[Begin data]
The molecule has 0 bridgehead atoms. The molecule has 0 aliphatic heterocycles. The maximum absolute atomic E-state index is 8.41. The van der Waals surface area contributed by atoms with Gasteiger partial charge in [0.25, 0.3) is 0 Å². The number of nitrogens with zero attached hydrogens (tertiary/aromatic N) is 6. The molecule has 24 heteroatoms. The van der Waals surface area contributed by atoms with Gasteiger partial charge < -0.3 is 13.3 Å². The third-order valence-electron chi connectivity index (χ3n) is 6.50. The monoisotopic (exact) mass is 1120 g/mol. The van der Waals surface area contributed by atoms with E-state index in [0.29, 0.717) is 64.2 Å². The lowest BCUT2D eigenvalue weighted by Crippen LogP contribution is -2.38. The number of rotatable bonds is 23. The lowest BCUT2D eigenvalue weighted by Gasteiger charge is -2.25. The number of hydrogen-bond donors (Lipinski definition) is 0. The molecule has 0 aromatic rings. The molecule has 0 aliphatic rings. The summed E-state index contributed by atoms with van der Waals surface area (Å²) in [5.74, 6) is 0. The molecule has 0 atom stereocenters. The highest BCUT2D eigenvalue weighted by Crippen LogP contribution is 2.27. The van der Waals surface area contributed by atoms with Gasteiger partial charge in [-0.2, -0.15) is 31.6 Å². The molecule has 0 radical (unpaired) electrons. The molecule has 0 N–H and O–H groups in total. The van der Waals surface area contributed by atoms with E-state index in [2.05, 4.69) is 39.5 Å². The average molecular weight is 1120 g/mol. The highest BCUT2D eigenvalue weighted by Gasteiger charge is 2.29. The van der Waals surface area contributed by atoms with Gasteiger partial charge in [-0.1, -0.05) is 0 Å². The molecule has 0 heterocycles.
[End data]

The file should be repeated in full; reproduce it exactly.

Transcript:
The molecule has 0 bridgehead atoms. The molecule has 0 aliphatic heterocycles. The maximum absolute atomic E-state index is 8.41. The van der Waals surface area contributed by atoms with Gasteiger partial charge in [0.25, 0.3) is 0 Å². The number of nitrogens with zero attached hydrogens (tertiary/aromatic N) is 6. The molecule has 24 heteroatoms. The van der Waals surface area contributed by atoms with Gasteiger partial charge < -0.3 is 13.3 Å². The third-order valence-electron chi connectivity index (χ3n) is 6.50. The monoisotopic (exact) mass is 1120 g/mol. The van der Waals surface area contributed by atoms with E-state index in [0.29, 0.717) is 64.2 Å². The lowest BCUT2D eigenvalue weighted by Crippen LogP contribution is -2.38. The number of rotatable bonds is 23. The lowest BCUT2D eigenvalue weighted by Gasteiger charge is -2.25. The number of hydrogen-bond donors (Lipinski definition) is 0. The molecule has 0 aromatic rings. The molecule has 0 aliphatic rings. The summed E-state index contributed by atoms with van der Waals surface area (Å²) in [5.74, 6) is 0. The molecule has 0 atom stereocenters. The highest BCUT2D eigenvalue weighted by Crippen LogP contribution is 2.27. The van der Waals surface area contributed by atoms with Gasteiger partial charge in [-0.2, -0.15) is 31.6 Å². The molecule has 0 radical (unpaired) electrons. The molecule has 0 N–H and O–H groups in total. The van der Waals surface area contributed by atoms with E-state index in [2.05, 4.69) is 39.5 Å². The average molecular weight is 1120 g/mol. The highest BCUT2D eigenvalue weighted by Gasteiger charge is 2.29. The van der Waals surface area contributed by atoms with Gasteiger partial charge in [-0.1, -0.05) is 0 Å². The molecule has 0 heterocycles.